Boston-Power Adds $30M to Bring Venture Funding Pot to $346M
Anyone who says cleantech companies are having a tough time raising money should take a look at Boston-Power. The Westborough, MA-based advanced lithium-ion battery maker is announcing today that it’s taken in $30 million in equity funding, just three months after announcing a massive $125 million Series F funding round. The company has now attracted more than $346 million in financing since its founding in 2005.
Of course, that recent money has come with some strings attached. The newest investment was led by Beijing-based GSR Ventures, a firm that led Boston-Power’s $125 million Series F round and is focused on building companies in China. Along with the September financing, Boston-Power announced that it was moving the majority of its operations to China to chase the electric vehicle market, and said it was reducing its 80-person Bay State workforce by about 35 percent.
Boston-Power, which also sells its batteries to customers like Hewlett-Packard for portable electronics, plans to add between 600 and 800 jobs in China across manufacturing and engineering roles. The company has begun construction of a manufacturing facility near Shanghai in Liyang and has established a temporary R&D site in Beijing, which will focus on customer applications of its battery technology. Both sites are expected to be complete in 2012, said founder and international chairman Christina Lampe-Onnerud.
Boston-Power also has an executive search underway, in China, to fill positions like CEO, said Lampe-Onnerud, an Xconomist. In September, Boston-Power’s Westborough-based CEO, CFO, and vice president of marketing left as part of the shift to China. Lampe-Onnerud said the pool of CEO candidates the company is considering is mixed, comprising both engineers earlier in the careers and more senior managers.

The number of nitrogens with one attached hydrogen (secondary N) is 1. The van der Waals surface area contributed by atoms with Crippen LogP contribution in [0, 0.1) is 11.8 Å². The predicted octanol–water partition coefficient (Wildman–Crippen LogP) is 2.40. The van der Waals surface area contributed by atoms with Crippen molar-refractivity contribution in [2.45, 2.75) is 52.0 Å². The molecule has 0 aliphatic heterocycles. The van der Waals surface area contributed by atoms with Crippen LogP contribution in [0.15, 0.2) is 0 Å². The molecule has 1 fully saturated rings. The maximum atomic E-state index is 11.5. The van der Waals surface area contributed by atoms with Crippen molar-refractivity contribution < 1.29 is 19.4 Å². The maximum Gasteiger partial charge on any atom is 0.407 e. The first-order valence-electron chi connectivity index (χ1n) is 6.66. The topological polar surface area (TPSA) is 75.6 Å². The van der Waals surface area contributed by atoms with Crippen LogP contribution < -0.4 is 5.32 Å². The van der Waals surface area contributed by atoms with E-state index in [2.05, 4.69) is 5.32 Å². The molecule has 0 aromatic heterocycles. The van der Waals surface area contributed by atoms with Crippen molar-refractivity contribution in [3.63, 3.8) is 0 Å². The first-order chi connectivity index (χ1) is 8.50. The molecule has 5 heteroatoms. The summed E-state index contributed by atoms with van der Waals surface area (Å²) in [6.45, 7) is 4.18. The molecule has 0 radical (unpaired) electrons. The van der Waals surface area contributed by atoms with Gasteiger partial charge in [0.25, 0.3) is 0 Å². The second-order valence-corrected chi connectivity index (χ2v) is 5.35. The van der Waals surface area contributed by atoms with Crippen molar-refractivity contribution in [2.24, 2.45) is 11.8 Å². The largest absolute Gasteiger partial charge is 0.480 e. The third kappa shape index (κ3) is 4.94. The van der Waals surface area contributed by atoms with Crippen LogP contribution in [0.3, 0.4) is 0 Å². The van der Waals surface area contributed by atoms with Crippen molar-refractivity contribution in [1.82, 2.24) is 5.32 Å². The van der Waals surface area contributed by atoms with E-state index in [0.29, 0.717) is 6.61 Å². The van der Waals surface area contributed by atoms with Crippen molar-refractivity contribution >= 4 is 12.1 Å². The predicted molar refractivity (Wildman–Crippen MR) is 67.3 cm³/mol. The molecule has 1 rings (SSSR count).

For her part, Lampe-Onnerud says she is excited to think about what she’ll do next. Alongside the September financing, Lampe-Onnerud committed to remaining with Boston-Power for at least another year, in the role of international chairman, and is helping to oversee the shift in operations.
“This opens up opportunities for me to do what I love to do, which is executable innovation,” she says of when this one-year commitment period ends. “I’ll have a chance to look at other problems that need attention.”
She says she’s interested in staying in high-tech or cleantech, and that water-related energy and transportation are areas of particular interest. We’ll have to keep our eye on her.
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